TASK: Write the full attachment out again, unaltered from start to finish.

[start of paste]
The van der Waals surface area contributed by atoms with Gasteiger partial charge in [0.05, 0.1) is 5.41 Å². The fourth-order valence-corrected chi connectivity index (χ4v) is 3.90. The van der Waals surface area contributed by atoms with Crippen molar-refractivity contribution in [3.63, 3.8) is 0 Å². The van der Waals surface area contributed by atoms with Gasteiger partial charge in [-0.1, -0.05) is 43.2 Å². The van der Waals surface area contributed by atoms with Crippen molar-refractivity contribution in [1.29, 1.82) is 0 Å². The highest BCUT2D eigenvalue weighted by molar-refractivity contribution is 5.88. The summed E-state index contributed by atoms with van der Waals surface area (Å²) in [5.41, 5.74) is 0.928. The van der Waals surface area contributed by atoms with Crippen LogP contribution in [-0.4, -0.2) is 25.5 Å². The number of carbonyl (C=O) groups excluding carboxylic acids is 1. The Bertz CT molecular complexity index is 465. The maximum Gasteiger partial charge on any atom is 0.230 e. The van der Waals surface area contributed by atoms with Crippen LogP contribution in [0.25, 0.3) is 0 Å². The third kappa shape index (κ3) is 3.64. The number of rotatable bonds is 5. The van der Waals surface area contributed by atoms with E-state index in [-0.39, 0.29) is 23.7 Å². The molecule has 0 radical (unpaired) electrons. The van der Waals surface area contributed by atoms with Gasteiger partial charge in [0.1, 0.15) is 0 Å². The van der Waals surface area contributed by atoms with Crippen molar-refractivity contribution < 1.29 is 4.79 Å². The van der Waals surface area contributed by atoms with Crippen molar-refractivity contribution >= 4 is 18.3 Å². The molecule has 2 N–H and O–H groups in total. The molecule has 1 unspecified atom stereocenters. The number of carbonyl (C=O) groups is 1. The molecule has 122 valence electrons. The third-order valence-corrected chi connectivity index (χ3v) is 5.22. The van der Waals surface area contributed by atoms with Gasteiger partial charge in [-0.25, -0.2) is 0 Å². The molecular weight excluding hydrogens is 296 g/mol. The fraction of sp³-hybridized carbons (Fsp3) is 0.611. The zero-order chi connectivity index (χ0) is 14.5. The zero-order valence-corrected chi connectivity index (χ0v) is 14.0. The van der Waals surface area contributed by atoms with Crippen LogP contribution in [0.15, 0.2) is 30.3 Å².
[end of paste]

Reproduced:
The van der Waals surface area contributed by atoms with Gasteiger partial charge in [0.05, 0.1) is 5.41 Å². The fourth-order valence-corrected chi connectivity index (χ4v) is 3.90. The van der Waals surface area contributed by atoms with Crippen molar-refractivity contribution in [3.63, 3.8) is 0 Å². The van der Waals surface area contributed by atoms with Gasteiger partial charge in [-0.1, -0.05) is 43.2 Å². The van der Waals surface area contributed by atoms with Crippen molar-refractivity contribution in [1.29, 1.82) is 0 Å². The highest BCUT2D eigenvalue weighted by molar-refractivity contribution is 5.88. The summed E-state index contributed by atoms with van der Waals surface area (Å²) in [5.41, 5.74) is 0.928. The van der Waals surface area contributed by atoms with Crippen LogP contribution in [-0.4, -0.2) is 25.5 Å². The number of carbonyl (C=O) groups excluding carboxylic acids is 1. The Bertz CT molecular complexity index is 465. The maximum Gasteiger partial charge on any atom is 0.230 e. The van der Waals surface area contributed by atoms with Crippen LogP contribution in [0.25, 0.3) is 0 Å². The third kappa shape index (κ3) is 3.64. The number of rotatable bonds is 5. The van der Waals surface area contributed by atoms with E-state index in [-0.39, 0.29) is 23.7 Å². The molecule has 0 radical (unpaired) electrons. The van der Waals surface area contributed by atoms with Gasteiger partial charge in [0.1, 0.15) is 0 Å². The van der Waals surface area contributed by atoms with Crippen molar-refractivity contribution < 1.29 is 4.79 Å². The van der Waals surface area contributed by atoms with Crippen molar-refractivity contribution >= 4 is 18.3 Å². The molecule has 2 N–H and O–H groups in total. The molecule has 1 unspecified atom stereocenters. The number of carbonyl (C=O) groups is 1. The molecule has 122 valence electrons. The third-order valence-corrected chi connectivity index (χ3v) is 5.22. The van der Waals surface area contributed by atoms with Gasteiger partial charge in [-0.25, -0.2) is 0 Å². The molecular weight excluding hydrogens is 296 g/mol. The fraction of sp³-hybridized carbons (Fsp3) is 0.611. The zero-order chi connectivity index (χ0) is 14.5. The zero-order valence-corrected chi connectivity index (χ0v) is 14.0. The van der Waals surface area contributed by atoms with Crippen LogP contribution in [0.15, 0.2) is 30.3 Å².